In Norse mythology, Fimbulwinter presages Ragnarok, and so starts the sequel to 2018’s God of War. We’re back in the Wildwoods, now blanketed in thick powdery snow. But what snow! God of War Ragnarok’s pivot to the PlayStation 5’s next-gen cores and capacitors conjures the illusion that each flake has been painstakingly animated.
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Trudging through thick drifts doesn’t just leave a path; the snow displaces and tumbles in pixelated splendor. Ragnarok is lavish, technological prowess spilling out of every passing cloud, strand of Kratos’ beard, and jittery bird darting off as you approach.
If God of War was a game that squeezed everything it could out of a console nearing its twilight years, Ragnarok fully leverages the next-gen promise touted by Mark Cerny and co. in the lead-up to November 2020. Without a frame drop, bug, or blemish to speak of, this is the best looking PlayStation game of this generation so far, surpassing even Horizon Forbidden West, which suffered from a certain haze in its dense, vibrant open world. If there ever was a game to prompt an upgrade to the next gen on visuals alone, God of War Ragnarok is it.
Taciturn as ever, Kratos communicates with grunts and exasperated huffs. But, they take on a docile, discreetly loving quality directed at Atreus, now in the throes of his teens, questionable haircut and all, as the two wrap up a hunting run.
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This snow-capped idyll doesn’t last long, as a vengeful Freya interrupts the sled ride home. One thing leads to another, and before long, you’re fending off a hulking bear, a set-piece arena fight that highlights Kratos’ might, reminding us that we are in control of a battle-worn god. It’s textbook God of War; theatrical, technical, challenging, and intimate.
After a brief visit to Sindri and Brok, who add a spot of levity to God of War Ragnarok’s solemn proceedings (and weapon upgrades), you’re off to Svartalfheim, where the game opens up. It’s a world of dwarves, a swampy land of geysers – and the sulfurous gusts to match – a place untouched by the Fimbulwinter.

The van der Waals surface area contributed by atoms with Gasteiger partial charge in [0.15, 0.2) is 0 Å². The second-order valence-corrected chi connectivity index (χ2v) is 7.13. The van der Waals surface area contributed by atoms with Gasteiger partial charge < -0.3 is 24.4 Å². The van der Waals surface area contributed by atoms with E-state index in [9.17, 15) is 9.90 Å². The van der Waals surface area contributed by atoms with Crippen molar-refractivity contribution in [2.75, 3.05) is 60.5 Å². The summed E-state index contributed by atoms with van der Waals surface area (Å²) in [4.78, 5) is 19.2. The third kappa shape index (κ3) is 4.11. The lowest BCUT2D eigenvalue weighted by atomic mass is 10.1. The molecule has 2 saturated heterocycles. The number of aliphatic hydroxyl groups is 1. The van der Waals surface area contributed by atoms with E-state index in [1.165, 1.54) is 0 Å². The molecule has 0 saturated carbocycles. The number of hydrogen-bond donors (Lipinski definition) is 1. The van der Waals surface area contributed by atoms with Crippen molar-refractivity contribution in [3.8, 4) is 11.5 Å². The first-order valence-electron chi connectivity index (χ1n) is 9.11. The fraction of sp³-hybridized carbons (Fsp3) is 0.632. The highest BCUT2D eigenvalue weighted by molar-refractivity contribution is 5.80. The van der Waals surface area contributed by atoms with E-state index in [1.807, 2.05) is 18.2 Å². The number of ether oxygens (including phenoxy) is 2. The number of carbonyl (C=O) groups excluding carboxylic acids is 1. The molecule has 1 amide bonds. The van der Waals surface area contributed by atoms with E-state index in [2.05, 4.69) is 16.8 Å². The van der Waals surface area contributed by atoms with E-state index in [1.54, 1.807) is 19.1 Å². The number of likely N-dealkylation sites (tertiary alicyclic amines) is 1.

You’re free to explore, cut loose on a circuitous waterway, docking at beaches to fight, loot, and solve puzzles that open locks that bar your way forward. Runic spinners need axing to unlock chests and geysers need freezing to reach mechanisms. Familiar but delightful, the puzzles match 2018’s God of War for not being overly complex, but as before, the gratifying pay-off outclasses the moment-to-moment solution hunting. The lush environments of weathered mechanisms and machinery, in this case huge, splintered waterwheels and colossal counterweights, churning and grinding to open the mission path.
Cleaving the lanky, bi-pedal lizard-like grims that pepper Svartalfheim in two, the camera pivots to showcase this brutal incision in all its gory, throbbing violence. Combat is visceral and joyful as ever. You feel Kratos’ nimble heft, the athleticism despite his bulky frame, mirrored in precision controls, with the crunch of skulls and the wind up of each axe throw brought to life when the DualSense’s haptic sorcery kicks into gear.
God of War Ragnarok combat
Despite his bulk, Kratos never feels cumbersome, but always reactive, making the player feel even more in control of this powerful deity than in the 2018 reboot. Combat is supplemented by an array of skills ranging from axe throws imbued by frost to brutal attacks that chuck an impaled enemy forward, hurling nearby enemies skyward. And, in an early game surprise, the Blades of Chaos are available almost from the start.
From the get-go, Kratos’ fighting tool kit feels broader and more sympathetic to different situational playstyles. By way of example, taking on frosted raiders with the axe only chips away at their health bars, extending fights, while switching to the fiery Blades imparts massive damage. There’s a tactical pleasure to swapping between the two weapons as you chart the optimal path through God of War Ragnarok’s tight and constrained gameplay corridors and combat arenas.
As for the plot, well, understandable restrictions about what I can talk about, and a firm conviction that Ragnarok’s story is one best experienced first-hand, the less said, the better. Rest assured, though, the first few hours weave a net of intrigue heavy with the clashing ambitions of bickering gods, looming Ragnarok, and Mimir’s mouthy quips and retorts, setting us up for something with the potential to be just as extraordinary as 2018’s God of War.
After a brief taste of the first few hours of God of War Ragnarok, it’s hard to shake off the notion that this is a soon-to-be-hallowed arrangement of polygons. Each one fused to another with intent and purpose to create a game that unshackles itself from the 2018 reboot as something bigger, better, and more ambitious.
The sense of more-of-the-same timed to the same overarching tune is there, but changes in tempo – new skills, characters, a big old dollop of next-gen polish – and an engrossing story keep it feeling fresh and impactful.
This begs the question – do you need to play the first God of War? Ragnarok promises a spectacular time, but to get a grasp of the events leading up to Fimbulwinter – and to simply play a damn fine game – take the weeks leading up to launch to play 2018’s God of War.